I want to answer just one facet of your initial question, the feeling you have that this question has been asked multiple times. The answer is that yes it has but the question has been phrased in a very different way.
What you are basically seeking is information about organizations and persons that are connected to each other (maybe the person works for the organization). You have the further requirement that you are only interested in persons who are admins or moderators, or both.
When it's phrased this way, the question has been asked in this place dozens of times. People are always interested in information about members of one or more subclasses of some more general superclass. In some cases, the superclass is vehicles and the subclasses are cars, motorcycles, and trucks (lorries). In some cases, the superclass is pets, and the subclasses are dogs, cats, and birds.
In the case of a college, the superclass might be persons, and the subclasses might be students, teachers, and staff. In general, people want to combine the information about subclasses with other information generally using relational JOIN to combine data.
Other answers have given you a way to phrase an SQL query that will get you this information given that you have stored the information in three tables: the organization table, the admin-organization table, and the moderator-organization table. I have no improvements to offer over those other answers.
What I would like to suggest is a possible alternative table design, based on five tables. The five tables are: organization, admin, moderator, person, and person-organization. Organization is an entity table with data about organizations. Admin is an entity table with data about admins. Moderator is an entity with data about moderators.
Person is yet another entity table with data about persons. Data like first name and last name can be removed from the admin and moderator table because these attributes are common to persons, and can be stored in the person table instead. Organization-person is a relationship table with data about the relationship between persons and organizations including (at least) personId and organizationId.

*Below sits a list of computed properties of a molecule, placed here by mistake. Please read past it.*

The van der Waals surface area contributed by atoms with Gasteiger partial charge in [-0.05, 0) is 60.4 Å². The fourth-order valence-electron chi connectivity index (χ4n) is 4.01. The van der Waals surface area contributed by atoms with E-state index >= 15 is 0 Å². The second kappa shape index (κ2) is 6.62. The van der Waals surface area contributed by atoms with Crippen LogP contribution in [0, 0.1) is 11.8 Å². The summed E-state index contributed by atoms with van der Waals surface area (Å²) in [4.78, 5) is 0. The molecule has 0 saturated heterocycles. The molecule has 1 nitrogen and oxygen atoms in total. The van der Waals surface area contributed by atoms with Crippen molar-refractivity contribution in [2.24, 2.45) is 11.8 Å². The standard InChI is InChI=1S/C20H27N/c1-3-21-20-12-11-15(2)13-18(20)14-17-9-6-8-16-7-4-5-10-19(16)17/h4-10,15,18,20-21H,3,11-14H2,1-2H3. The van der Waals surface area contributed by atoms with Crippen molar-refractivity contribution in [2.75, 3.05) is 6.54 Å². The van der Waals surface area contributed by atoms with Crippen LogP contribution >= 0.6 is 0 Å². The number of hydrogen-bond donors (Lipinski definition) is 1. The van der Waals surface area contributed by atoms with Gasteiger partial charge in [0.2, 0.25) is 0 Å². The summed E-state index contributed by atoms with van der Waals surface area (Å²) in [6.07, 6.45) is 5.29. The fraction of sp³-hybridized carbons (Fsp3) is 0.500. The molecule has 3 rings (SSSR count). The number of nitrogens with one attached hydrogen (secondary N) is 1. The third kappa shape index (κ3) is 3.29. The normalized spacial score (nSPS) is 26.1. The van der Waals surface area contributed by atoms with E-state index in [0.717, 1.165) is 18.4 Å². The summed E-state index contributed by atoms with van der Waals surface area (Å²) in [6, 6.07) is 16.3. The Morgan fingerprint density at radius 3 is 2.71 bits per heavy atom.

The relationship between the admin table and the person table is what is known as an IS-A relationship. The same can be said about the moderator table and the person table.
IS-A relationships are often overlooked in introductory database courses, even though they occur all the time in the real world. Unfortunately, relational modeling techniques don't make this kind of situation as simple as we would wish. In object modeling, the superclass-subclass model takes care of the whole case, and inheritance does a lot of work for the modeler.
I'm going to refer you to three buzzwords that will give you a handle on this design problem. They are Single Table Inheritance, Class Table Inheritance, and Shared Primary Key. Depending on your case, you might choose single table inheritance over class table inheritance. I have chosen class table inheritance in the answer given above.
If you choose class table inheritance, I recommend the additional technique of shared primary key. Here, individual rows in the admin table are identified by personId instead of inventing a new ID for the admin table. The same goes for the moderators table. This makes needed joins simple, easy, and fast.
If you do searches of those three buzzwords, you are going to come up with lots of good articles about dealing with this kind of case. Maybe some day in the future, the people who teach courses about databases will incorporate this stuff into their subject.
Here is a link to one of the earlier questions, with an answer.
Is it a bad practice to have several mutually exclusive one-to-one relationships?